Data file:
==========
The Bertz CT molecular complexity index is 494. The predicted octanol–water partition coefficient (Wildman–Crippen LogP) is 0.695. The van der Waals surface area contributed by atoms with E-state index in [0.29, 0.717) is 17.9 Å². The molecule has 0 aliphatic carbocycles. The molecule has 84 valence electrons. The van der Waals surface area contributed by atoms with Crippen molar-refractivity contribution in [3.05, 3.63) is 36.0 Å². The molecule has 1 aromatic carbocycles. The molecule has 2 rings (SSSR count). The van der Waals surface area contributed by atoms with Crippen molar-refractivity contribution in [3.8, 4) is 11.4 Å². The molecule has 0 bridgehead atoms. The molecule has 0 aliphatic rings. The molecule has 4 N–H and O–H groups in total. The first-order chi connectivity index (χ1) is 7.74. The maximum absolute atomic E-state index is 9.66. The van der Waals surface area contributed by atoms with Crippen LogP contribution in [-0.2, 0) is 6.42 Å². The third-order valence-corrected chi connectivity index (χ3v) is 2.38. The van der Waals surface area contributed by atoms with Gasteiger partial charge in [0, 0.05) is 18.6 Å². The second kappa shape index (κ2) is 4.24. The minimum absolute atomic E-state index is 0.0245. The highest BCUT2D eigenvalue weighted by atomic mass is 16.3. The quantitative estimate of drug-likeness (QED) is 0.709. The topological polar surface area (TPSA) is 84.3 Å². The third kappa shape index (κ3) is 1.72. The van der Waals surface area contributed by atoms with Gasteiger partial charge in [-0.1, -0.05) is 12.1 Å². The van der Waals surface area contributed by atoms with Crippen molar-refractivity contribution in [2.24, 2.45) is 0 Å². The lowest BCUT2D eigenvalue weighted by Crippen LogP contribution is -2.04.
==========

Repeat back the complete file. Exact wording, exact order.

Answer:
The Bertz CT molecular complexity index is 494. The predicted octanol–water partition coefficient (Wildman–Crippen LogP) is 0.695. The van der Waals surface area contributed by atoms with E-state index in [0.29, 0.717) is 17.9 Å². The molecule has 0 aliphatic carbocycles. The molecule has 84 valence electrons. The van der Waals surface area contributed by atoms with Crippen molar-refractivity contribution in [3.05, 3.63) is 36.0 Å². The molecule has 1 aromatic carbocycles. The molecule has 2 rings (SSSR count). The van der Waals surface area contributed by atoms with Crippen molar-refractivity contribution in [3.8, 4) is 11.4 Å². The molecule has 0 bridgehead atoms. The molecule has 0 aliphatic rings. The molecule has 4 N–H and O–H groups in total. The first-order chi connectivity index (χ1) is 7.74. The maximum absolute atomic E-state index is 9.66. The van der Waals surface area contributed by atoms with Crippen LogP contribution in [-0.2, 0) is 6.42 Å². The third-order valence-corrected chi connectivity index (χ3v) is 2.38. The van der Waals surface area contributed by atoms with Gasteiger partial charge in [0, 0.05) is 18.6 Å². The second kappa shape index (κ2) is 4.24. The minimum absolute atomic E-state index is 0.0245. The highest BCUT2D eigenvalue weighted by atomic mass is 16.3. The quantitative estimate of drug-likeness (QED) is 0.709. The topological polar surface area (TPSA) is 84.3 Å². The third kappa shape index (κ3) is 1.72. The van der Waals surface area contributed by atoms with Gasteiger partial charge in [-0.1, -0.05) is 12.1 Å². The van der Waals surface area contributed by atoms with Crippen molar-refractivity contribution in [2.24, 2.45) is 0 Å². The lowest BCUT2D eigenvalue weighted by Crippen LogP contribution is -2.04.